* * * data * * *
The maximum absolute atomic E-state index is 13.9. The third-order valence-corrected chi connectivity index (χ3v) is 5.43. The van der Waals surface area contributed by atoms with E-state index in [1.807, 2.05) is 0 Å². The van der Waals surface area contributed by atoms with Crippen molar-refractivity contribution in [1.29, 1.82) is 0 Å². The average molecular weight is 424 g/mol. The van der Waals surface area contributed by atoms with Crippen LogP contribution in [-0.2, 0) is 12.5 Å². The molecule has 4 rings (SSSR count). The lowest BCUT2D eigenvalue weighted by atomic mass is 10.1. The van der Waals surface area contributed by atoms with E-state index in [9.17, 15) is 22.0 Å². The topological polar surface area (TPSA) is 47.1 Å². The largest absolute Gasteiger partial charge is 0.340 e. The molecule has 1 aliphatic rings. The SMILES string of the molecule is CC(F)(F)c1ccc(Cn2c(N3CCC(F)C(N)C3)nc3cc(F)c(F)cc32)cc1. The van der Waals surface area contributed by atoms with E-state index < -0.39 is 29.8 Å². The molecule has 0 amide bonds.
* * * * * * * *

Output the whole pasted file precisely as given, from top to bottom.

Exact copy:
The maximum absolute atomic E-state index is 13.9. The third-order valence-corrected chi connectivity index (χ3v) is 5.43. The van der Waals surface area contributed by atoms with E-state index in [1.807, 2.05) is 0 Å². The van der Waals surface area contributed by atoms with Crippen molar-refractivity contribution in [1.29, 1.82) is 0 Å². The average molecular weight is 424 g/mol. The van der Waals surface area contributed by atoms with Crippen LogP contribution in [-0.2, 0) is 12.5 Å². The molecule has 4 rings (SSSR count). The lowest BCUT2D eigenvalue weighted by atomic mass is 10.1. The van der Waals surface area contributed by atoms with E-state index in [9.17, 15) is 22.0 Å². The topological polar surface area (TPSA) is 47.1 Å². The largest absolute Gasteiger partial charge is 0.340 e. The molecule has 1 aliphatic rings. The SMILES string of the molecule is CC(F)(F)c1ccc(Cn2c(N3CCC(F)C(N)C3)nc3cc(F)c(F)cc32)cc1. The van der Waals surface area contributed by atoms with E-state index < -0.39 is 29.8 Å². The molecule has 0 amide bonds.